Students in the Discipline of Geography in the School of Agricultural, Earth and Environmental Sciences (SAEES) who are part of the International Association for Impact Assessment South Africa (IAIAsa) KwaZulu-Natal (KZN) Student Branch hosted a successful career evening for about 100 students studying Geography and related subjects.

The career evening – an annual highlight in the IAIAsa KZN Student Branch calendar – is held in the second semester when students who are about to complete their degrees are exploring career options.

The event, on the Pietermaritzburg campus, featured five UKZN alumni working in various fields who shared their career journeys and experiences with students and gave them advice on preparing for their futures.

Geography lecturer, Ms Dayle Trotter, opened the event while IAIAsa KZN Student Branch organiser, Ms Tarryn Frankland, organised the proceedings.

Mr Leo Quayle of the Institute of Natural Resources (INR) spoke about completing his studies at UKZN and the University of Cape Town and his work in various environmental and spatial planning fields. Quayle went on to describe his work on Geographic Information System (GIS) projects at the INR. He encouraged students to get skilled for continued professional development and to be passionate about their work.

Ms Tanya Smith of the Endangered Wildlife Trust (EWT), who studied Conservation Biology and Grassland Ecology at UKZN, discussed her passion for biodiversity conservation and connecting people to the natural environment as well as work that led her to the EWT African Cranes project. Smith encouraged students to upskill themselves in a fast-changing world and to adopt an integrated approach to their work.

Managing Director of USE-IT Mr Chris Whyte spoke about his academic and professional successes and how they helped him establish his non-profit organisation focusing on waste beneficiation. Whyte emphasised the value of constantly learning new skills and networking, encouraging students to use their university knowledge as a base and then apply it by looking at opportunities around them and working themselves into jobs they wanted.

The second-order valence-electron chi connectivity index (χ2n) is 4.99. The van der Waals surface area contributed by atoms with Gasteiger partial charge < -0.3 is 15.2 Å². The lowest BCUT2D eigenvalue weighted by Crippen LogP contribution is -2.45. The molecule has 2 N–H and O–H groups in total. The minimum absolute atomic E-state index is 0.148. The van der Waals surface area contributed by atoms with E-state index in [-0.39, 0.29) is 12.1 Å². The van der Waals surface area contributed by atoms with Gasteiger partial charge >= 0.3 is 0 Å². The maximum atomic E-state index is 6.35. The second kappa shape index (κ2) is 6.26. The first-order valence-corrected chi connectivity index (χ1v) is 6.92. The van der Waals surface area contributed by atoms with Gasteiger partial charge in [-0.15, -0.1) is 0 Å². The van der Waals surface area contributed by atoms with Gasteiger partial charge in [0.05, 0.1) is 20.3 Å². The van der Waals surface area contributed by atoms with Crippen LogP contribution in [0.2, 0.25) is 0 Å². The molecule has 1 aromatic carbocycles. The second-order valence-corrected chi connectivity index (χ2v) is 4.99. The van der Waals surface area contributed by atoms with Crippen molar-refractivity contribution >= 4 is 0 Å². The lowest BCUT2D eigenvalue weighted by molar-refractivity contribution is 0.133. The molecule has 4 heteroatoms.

Mr Sandile Nkomonde of JG Afrika shared details about how he started his career as a geo-hydrologist from a background in the social science side of environmental sciences. He encouraged students not to panic when deciding on their careers, pointing out that learning happens on the job and through asking questions. He encouraged students to apply themselves and to find their competitive edge.

Ms Nomaswazi Kubheka of NatureStamp gave an overview of her academic experience up to Master’s level at UKZN, including her experience in the world of work. She explained her work in various sectors of environmental consulting and governance, saying UKZN provided an amazing grounding for work in this diverse field.

Several students commented on how informative, inspiring and worthwhile the evening was for them.

The IAIAsa student branch will host a Park Run clean-up in Pietermaritzburg and a field day trip to either the Crane Foundation or Nottingham Sugar Mill later this year.

Words and photograph: Christine Cuénod